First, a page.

This project seeks to document the stories of the University of Illinois System and its partners’ response to the COVID-19 pandemic. The project aims to collect first-hand accounts, photographs, research materials, and other documentation from the individuals who led the system and its surrounding communities through this unprecedented emergency.
Information coming soon.
Information coming soon.
The University of Illinois Archives has been awarded a grant from the National Endowment for the Humanities (NEH) to develop a prototype web-portal and analysis-engine to provide access to archival material related to the development of the iconic, multi-disciplinary field of cybernetics. The grant is part of the NEH’s Humanities Collections and Reference Resources Foundations program. The project, entitled “The Cybernetics Thought Collective: A History of Science and Technology Portal Project,” is a collaborative effort among several academic units at the University of Illinois (U of I) and three other institutions that also maintain archival records vital to the exploration of cybernetic history: the British Library, the American Philosophical Society, and the Massachusetts Institute of Technology. In addition to supporting the development of a web-portal and analysis-engine, the award will enable the multi-institutional team to begin digitizing some of the archival records related to the pioneering work of U of I Electrical Engineering Professor Heinz von Foerster and his fellow cyberneticians W. Ross Ashby (also a former U of I Electrical Engineering faculty member), Warren S. McCulloch, and Norbert Wiener.
To learn more about the project, visit: https://archives.library.illinois.edu/thought-collective/.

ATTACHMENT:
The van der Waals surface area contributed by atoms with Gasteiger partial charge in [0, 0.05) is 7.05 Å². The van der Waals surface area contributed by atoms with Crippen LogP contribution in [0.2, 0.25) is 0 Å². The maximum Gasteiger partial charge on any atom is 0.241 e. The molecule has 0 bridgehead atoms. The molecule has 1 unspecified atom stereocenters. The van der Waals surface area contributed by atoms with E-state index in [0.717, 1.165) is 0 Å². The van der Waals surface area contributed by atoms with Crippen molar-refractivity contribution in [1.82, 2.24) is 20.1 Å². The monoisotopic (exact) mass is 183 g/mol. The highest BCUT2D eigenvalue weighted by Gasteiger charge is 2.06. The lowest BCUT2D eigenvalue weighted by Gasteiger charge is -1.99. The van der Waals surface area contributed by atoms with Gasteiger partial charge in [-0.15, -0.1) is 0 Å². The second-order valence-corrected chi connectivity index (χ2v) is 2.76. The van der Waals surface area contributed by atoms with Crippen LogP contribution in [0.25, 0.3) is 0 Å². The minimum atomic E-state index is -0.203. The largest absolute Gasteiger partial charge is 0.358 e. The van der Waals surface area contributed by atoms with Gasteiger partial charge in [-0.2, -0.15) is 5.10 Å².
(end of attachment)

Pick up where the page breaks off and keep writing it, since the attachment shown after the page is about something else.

“The Cybernetics Thought Collective: A History of Science and Technology Portal Project” has been made possible in part by a major grant from the National Endowment for the Humanities: Exploring the human endeavor
From Margin to Center: Reframing the History of Women in Computing and Information Technology through Oral Histories
The ACM History Committee has generously funded a one-year oral history project to capture the voices and stories of women in computing, contribute to research materials on ACM, and, more generally contribute to documentation projects on women in computing and STEM. From May 2017 through April 2018, archivist Bethany Anderson will conduct six oral history interviews with women faculty in the Department of Computer Science and IT professionals on campus. With the help of a graduate assistant, the interviews will be transcribed and indexed in the University of Illinois Archives’ new oral history portal, “Voice of Illinois,” using the Oral History Metadata Synchronizer (OHMS). All interviews will also be preserved in the University of Illinois Library’s long-term digital preservation repository, Medusa.